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Integrating General Aviation Aircraft In The Aerospace Curriculum

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2007 Annual Conference & Exposition


Honolulu, Hawaii

Publication Date

June 24, 2007

Start Date

June 24, 2007

End Date

June 27, 2007



Conference Session

Undergraduate Aerospace Design – General Topics

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Page Count


Page Numbers

12.918.1 - 12.918.13



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Paper Authors

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Daniel Biezad California Polytechnic State University


Joon Kim Lockheed Aircraft Co

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Mr. Kim is a flight systems engineer at Lockheed Aircraft Company who graduated from Cal Poly State University, San Luis Obispo, in 2006. He earned both his B.S. and M.S. degrees in aerospace engineering from Cal Poly.

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NOTE: The first page of text has been automatically extracted and included below in lieu of an abstract

Integrating General Aviation Aircraft In the Aerospace Curriculum


The Aerospace Engineering Department at Cal Poly State University, San Luis Obispo, is in the later phase of a dynamic experiment to revitalize its “hands on” approach to undergraduate engineering education and bring it better in line with evolving accreditation standards. Part of this plan is to introduce commercially available aircraft manufacturing and fabrication “kits” into its laboratory curriculum. This has been largely accomplished, and the challenges of the initial phases of this task were presented in a previous publication. This paper presents how the lessons learned and resulting innovative learning experiences are being integrated throughout the aerospace curriculum with a critical eye towards meeting accreditation standards. These innovative experiences include modifying course syllabi across many technical areas, focusing on the individual learning styles that generate interest and enthusiasm in students, overcoming the inertial of established grading processes that do not recognize or reward exceptional teamwork, and linking with funded projects and related proposals supporting work up to the graduate level.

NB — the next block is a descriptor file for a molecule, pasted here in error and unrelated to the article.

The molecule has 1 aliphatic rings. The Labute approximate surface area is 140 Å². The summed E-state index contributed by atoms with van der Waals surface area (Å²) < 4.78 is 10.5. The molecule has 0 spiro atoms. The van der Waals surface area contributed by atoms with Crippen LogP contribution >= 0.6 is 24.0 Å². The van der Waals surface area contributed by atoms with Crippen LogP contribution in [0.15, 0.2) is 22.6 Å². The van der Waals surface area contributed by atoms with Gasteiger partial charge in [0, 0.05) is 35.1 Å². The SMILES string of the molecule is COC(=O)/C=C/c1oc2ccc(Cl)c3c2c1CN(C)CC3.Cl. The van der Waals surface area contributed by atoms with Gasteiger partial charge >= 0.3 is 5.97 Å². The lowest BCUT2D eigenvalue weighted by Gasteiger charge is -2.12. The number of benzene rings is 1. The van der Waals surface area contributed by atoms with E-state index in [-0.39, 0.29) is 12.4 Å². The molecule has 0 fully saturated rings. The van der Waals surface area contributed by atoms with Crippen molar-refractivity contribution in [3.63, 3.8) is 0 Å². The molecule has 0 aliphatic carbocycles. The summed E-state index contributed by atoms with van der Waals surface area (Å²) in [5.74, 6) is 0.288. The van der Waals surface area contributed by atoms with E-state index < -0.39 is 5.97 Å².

The way that Cal Poly has been meeting the above challenges has been unique and rewarding, yet still contains risk relative to accreditation. These risks are discussed relative to the next accreditation visit where the department hopes to win approval for its innovative approach to curriculum development.

The Educational Challenge

About some topics perhaps too much has been written, an over-consumption that discourages even honest effort to contribute further. Education, especially technical education, is one such topic. Open a literary magazine and there is the latest forum on education; newspapers both local and nationwide1 carry the latest surveys, court decisions, and politics regarding our schools; major news magazines rank colleges2 annually; editorials tell us where we have gone wrong with our children and what to do about it; and everywhere there are educational statistics, graduate earnings comparisons, cost and savings plans for each state in the union; numbers and charts everywhere, and all of them reminders of Benjamin Disraeli's lament on the progression of data masquerading as truth— "lies, damned lies, and statistics.”

Similarly, ideas abound on how to improve technical education3 by changing America’s culture of teaching. Engineering accreditation teams struggle with how to promote and evaluate the laboratory experience4 so that more can share in the benefits of “hands on” activity. One of the primary goals of engineering practice has always been to link theory with practice, and true-life stories of engineering practice are both interesting and profound.5, 6 Providing the student with his or her own true-life experience while at the academy increases both the motivation to master a subject and the developing passion for creative activity.

Proceedings of the 2005 American Society for Engineering Education Annual Conference * Exposition Copyright © 2005, American Society for Engineering Education

Biezad, D., & Kim, J. (2007, June), Integrating General Aviation Aircraft In The Aerospace Curriculum Paper presented at 2007 Annual Conference & Exposition, Honolulu, Hawaii. 10.18260/1-2--2627

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